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Brittle failure assessment of a PWR-RPV for operating conditions and loss of coolant accident

: Siegele, D.; Varfolomeyev, I.; Nagel, G.


Journal of pressure vessel technology 130 (2008), Nr.3, Art. 031403, 8 S.
ISSN: 0094-9930
ISSN: 1528-8978
Fraunhofer IWM ()
RPV; failure assessment; surface cracks; warm prestressing; constraint modified master curve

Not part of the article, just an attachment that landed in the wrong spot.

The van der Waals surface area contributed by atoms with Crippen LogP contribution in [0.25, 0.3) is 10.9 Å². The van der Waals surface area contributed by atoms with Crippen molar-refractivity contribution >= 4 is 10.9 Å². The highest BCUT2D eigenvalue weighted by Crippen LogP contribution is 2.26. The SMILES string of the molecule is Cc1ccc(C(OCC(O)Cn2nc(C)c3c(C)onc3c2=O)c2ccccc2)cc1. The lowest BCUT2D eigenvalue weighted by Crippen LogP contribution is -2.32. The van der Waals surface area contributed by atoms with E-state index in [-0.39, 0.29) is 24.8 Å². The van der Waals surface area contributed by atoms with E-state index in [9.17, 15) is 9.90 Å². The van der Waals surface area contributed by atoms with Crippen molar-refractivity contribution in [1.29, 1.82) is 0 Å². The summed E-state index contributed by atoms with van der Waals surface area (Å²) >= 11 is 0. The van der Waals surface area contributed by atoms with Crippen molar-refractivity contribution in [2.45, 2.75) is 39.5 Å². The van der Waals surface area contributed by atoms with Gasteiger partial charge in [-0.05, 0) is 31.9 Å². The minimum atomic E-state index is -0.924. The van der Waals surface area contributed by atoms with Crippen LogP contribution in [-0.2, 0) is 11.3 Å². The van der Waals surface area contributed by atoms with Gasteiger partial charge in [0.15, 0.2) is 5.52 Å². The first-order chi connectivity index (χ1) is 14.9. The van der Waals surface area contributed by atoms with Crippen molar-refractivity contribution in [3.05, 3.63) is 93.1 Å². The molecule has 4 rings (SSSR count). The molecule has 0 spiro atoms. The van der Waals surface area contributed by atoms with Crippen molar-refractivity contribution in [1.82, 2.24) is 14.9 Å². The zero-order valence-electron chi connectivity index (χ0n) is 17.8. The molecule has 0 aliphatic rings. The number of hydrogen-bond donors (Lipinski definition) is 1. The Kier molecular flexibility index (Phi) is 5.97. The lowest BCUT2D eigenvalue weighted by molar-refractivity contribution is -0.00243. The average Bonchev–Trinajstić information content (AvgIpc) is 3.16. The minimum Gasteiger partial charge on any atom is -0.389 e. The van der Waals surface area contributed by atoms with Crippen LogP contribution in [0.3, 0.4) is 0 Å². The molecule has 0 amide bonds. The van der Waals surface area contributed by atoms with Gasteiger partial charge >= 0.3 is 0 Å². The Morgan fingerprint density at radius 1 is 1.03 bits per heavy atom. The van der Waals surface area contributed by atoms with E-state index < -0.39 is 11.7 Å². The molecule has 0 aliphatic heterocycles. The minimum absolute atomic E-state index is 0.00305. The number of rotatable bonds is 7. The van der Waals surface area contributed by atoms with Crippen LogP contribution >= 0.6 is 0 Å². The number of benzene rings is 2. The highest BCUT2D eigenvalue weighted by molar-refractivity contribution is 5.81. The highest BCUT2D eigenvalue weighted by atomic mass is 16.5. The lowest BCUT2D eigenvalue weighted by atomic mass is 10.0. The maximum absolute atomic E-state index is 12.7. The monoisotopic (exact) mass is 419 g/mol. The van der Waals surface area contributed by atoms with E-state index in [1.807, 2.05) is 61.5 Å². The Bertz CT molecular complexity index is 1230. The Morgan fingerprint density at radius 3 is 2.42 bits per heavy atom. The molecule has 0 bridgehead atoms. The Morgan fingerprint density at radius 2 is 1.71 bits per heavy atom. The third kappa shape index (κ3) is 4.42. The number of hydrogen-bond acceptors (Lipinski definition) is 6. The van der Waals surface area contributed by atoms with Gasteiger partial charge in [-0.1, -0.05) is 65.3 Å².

The brittle failure assessment for the reactor pressure vessel (RPV) of a 1300 MW pressurized water reactor was revised according to the state of the art. The RPV steel is 22 NiMoCr 37 (A 508 Cl. 2). The expected neutron fluence at the end of license (EOL) after 32 years of full operation is Phi < 2.3 x 10(18) neutrons/cm(2). The assessment followed a multibarrier concept to independently prove the exclusion of crack initiation, crack arrest, and exclusion of the load necessary to advance the arrested cracks through the RPV wall. Thermal and structural analyses of the RPV were performed both for the reactor shutdown with postulated upset conditions, as the most severe load case at operation, and for loss of coolant accident (LOCA) conditions. For LOCA transients, a leak size screening of different combinations of cold/hot leg injection of emergency core cooling was performed, and the leading leak size was determined. A fracture mechanics based assessment was carried out for extended circumferential flaws in the weld joint between the RPV shell and the flange, as well as for axial flaws in the nozzle corner. These flaw geometries postulated at locations of the highest principal stresses and lowest temperatures under the respective transient conditions are representative for the brittle failure assessment of the whole vessel. For a normal operation, the maximum crack driving force takes place at high temperatures preceding the upset conditions. The transient follows a load path decreasing with temperature, producing a warm prestressing effect, which is considered in the assessment. Thus, a large safety margin against crack initiation can be demonstrated. At LOCA, the most severe conditions are determined for postulated cracks in the nozzle corner. Here, applying the constraint modified master curve, which takes account of the low stress triaxiality in the component, the exclusion of crack initiation is proven. Furthermore, two additional safety barriers are proven, the crack arrest after postulated crack initiation well within the allowable depth, as well as the preclusion of the load necessary to advance the arrested crack through the RPV wall.